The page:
Those hypotheses can be held against RWD to begin understanding co-morbidities of the drug and if it is achieving desired outcomes. For instance, using the beta blockers and ACE inhibitors example again, these drugs are developed for congestive heart failure. However, in a patient with congestive heart failure along with diabetes and obesity — multiple co-morbidities — the therapy will not have the desired outcome. Instead, there is no cure rate and the therapy has other side effects. In a randomized trial alone, there wouldn’t be a comparative data set and treatment patterns wouldn’t be fully understood to create therapies related to the real world.

The RWE program is designed, from a safety perspective, to give clear comparisons to the real world — what happens at the point of care and what happens with co-morbidities and their treatments. It also provides insight into social, economic, lifestyle, and behavioral aspects of therapies. These all factor into the overall safety of a drug in normal and adverse situations.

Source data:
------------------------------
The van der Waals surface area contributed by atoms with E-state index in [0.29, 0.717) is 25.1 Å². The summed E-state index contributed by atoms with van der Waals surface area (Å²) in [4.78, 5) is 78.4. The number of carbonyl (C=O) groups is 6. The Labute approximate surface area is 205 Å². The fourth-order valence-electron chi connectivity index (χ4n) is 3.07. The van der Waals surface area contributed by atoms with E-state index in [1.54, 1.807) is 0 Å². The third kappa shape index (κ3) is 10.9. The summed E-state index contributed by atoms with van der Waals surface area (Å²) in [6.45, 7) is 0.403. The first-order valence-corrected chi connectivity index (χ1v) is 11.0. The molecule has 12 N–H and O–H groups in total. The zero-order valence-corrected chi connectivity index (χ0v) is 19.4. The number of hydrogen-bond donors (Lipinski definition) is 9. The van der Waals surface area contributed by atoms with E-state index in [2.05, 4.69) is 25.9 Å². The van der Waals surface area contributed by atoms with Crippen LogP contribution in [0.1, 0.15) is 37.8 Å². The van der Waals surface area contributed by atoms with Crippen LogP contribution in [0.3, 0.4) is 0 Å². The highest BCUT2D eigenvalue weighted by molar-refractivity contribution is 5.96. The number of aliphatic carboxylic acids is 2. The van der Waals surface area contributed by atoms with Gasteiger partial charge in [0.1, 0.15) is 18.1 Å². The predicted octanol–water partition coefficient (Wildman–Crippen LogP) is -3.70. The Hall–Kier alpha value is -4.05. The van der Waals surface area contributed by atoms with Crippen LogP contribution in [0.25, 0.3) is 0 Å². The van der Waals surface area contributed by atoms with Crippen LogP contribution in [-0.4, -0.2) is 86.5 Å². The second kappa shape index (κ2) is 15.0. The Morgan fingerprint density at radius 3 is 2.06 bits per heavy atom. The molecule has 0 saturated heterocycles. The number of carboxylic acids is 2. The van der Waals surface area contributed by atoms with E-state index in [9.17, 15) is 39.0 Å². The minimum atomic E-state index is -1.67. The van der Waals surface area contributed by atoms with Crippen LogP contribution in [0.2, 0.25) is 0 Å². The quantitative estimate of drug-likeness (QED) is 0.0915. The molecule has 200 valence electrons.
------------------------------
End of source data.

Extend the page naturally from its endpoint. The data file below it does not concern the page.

Capturing Disparate Digital Data and Making it Usable
Drug developers talk about clinical data being connected and digital, and while the industry is advancing in terms of digital data, it isn’t as connected as it should be. In fact, nearly 75 percent of electronic data in the U.S. is called electronic because it travels through a fax machine. Further, the average U.S. hospital currently uses 16 disparate electronic medical record (EHR) systems, leaving only about 2 percent of hospitals conforming to two or fewer systems. This creates a very broken and siloed process in collecting data and has been a problem for nearly two decades.